The Five Stages of Culture – Stage 5

Trans-cultural: Seeing oneself “in the other”

Trans means across or beyond. Transcultural is rooted in the breaking down of boundaries and the concept that no one culture “belongs” to any one group. Put simply, no one’s culture is predetermined for them.

Marketers use it to describe people in the marketplace who were “born into” one culture but identify with another. This goes beyond mimicking or adopting another culture or ethnicity’s traditions, customs, or behaviors. Transcultural individuals are cultural expatriates who identify strongly with a culture they select.

Synonym – Morph

Where you might have seen this term used before:

Transgender – A transgender individual identifies with a gender other than the one they were “born into.”

Transcultural Nursing – A best practice implemented to aid healthcare professionals. Transcultural Nursing recognizes that patients come from many, and sometimes a blend of, cultures. It is based on the theory or principle that caregiving preferences vary from culture to culture and that caregivers should treat individuals as individuals.

Sociology – Transcultural was originally defined in 1940 with the goal of capturing the new multi-hemispheric intermingling of cultures encouraged by modern evolutions in transportation and WWII.

Potential workplace outcomes:

Positive – Fluid in nature, transcultural does not confine or label. 

Negative – Criticized by those who do not believe culture and/or ethnicity should be a choice. Difficult to tabulate.

Examples of it in recent current events:

Rachel Dolezal – Former Spokeswoman of the NAACP shocked the nation when it was revealed that she was born white but “identifies as black.”

David Bowie – In inventing his alter ego, Ziggy Stardust, Bowie transcended traditional ideas of masculinity. He preferred a look, style, and appeal that were as boundless as the genres of music that inspired him.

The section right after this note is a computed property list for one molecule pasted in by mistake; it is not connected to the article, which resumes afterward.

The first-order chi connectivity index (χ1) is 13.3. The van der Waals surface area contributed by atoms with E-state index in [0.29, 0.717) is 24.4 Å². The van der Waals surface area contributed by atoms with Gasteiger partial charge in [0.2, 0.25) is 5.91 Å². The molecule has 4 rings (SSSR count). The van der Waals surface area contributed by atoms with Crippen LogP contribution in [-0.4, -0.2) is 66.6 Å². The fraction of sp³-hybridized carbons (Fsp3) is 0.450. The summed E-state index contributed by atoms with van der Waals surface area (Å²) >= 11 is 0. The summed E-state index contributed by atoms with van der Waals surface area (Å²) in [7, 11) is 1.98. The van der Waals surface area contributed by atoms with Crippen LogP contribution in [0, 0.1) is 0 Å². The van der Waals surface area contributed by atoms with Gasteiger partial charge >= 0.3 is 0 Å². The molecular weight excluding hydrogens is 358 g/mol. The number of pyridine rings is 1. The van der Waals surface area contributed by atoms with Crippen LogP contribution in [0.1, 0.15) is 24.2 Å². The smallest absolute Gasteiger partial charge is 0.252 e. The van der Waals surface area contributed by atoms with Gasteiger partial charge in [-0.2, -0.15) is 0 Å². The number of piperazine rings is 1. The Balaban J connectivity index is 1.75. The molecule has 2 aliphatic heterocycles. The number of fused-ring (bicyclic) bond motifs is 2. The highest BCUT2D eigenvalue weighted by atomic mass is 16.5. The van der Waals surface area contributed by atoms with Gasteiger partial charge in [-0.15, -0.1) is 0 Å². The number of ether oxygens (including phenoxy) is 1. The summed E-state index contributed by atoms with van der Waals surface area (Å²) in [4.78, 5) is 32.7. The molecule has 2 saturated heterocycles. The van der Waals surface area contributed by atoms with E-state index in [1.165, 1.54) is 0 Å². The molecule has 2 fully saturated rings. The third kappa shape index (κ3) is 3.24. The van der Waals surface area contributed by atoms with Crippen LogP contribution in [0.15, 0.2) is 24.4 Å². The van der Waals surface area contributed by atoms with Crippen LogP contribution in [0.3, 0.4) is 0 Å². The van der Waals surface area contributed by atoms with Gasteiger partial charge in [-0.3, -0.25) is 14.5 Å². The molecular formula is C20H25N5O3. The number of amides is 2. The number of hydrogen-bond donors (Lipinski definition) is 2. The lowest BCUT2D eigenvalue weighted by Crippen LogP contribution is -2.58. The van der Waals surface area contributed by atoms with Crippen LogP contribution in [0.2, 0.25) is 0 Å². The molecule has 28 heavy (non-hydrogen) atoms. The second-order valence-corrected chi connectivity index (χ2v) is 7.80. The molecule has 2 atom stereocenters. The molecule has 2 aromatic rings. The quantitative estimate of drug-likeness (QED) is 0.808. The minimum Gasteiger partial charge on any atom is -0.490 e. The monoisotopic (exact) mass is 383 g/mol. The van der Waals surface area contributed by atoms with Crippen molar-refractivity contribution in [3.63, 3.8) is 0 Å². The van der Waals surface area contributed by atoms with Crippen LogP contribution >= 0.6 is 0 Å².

Example images: 

While collectively these images represent a variety of people when reviewed closely you’ll note that the individuals featured have opted into a culture other than the one they were “born into.”

This article is the fifth in a five-part series on closing the generational cultural gap between the workplace and the marketplace. Originally published in the State of the Total Market Industry Report,  today’s workplace is two generations culturally removed from the marketplace. This article series provides a contextual lens on workplace and marketplace cultural definitions – understanding these nuanced differences can help identify and  #closethegap between the workplace and marketplace.

Interested in learning more about how to capture your total addressable market? Please be sure to check out these posts:

The New Currency For Diversity & Inclusion

Mono-cultural Defined

Multi-cultural Defined

Cross-cultural Defined

Poly-cultural Defined

Or get the industry’s first report on The State Of The Total Market Industry Vertical here.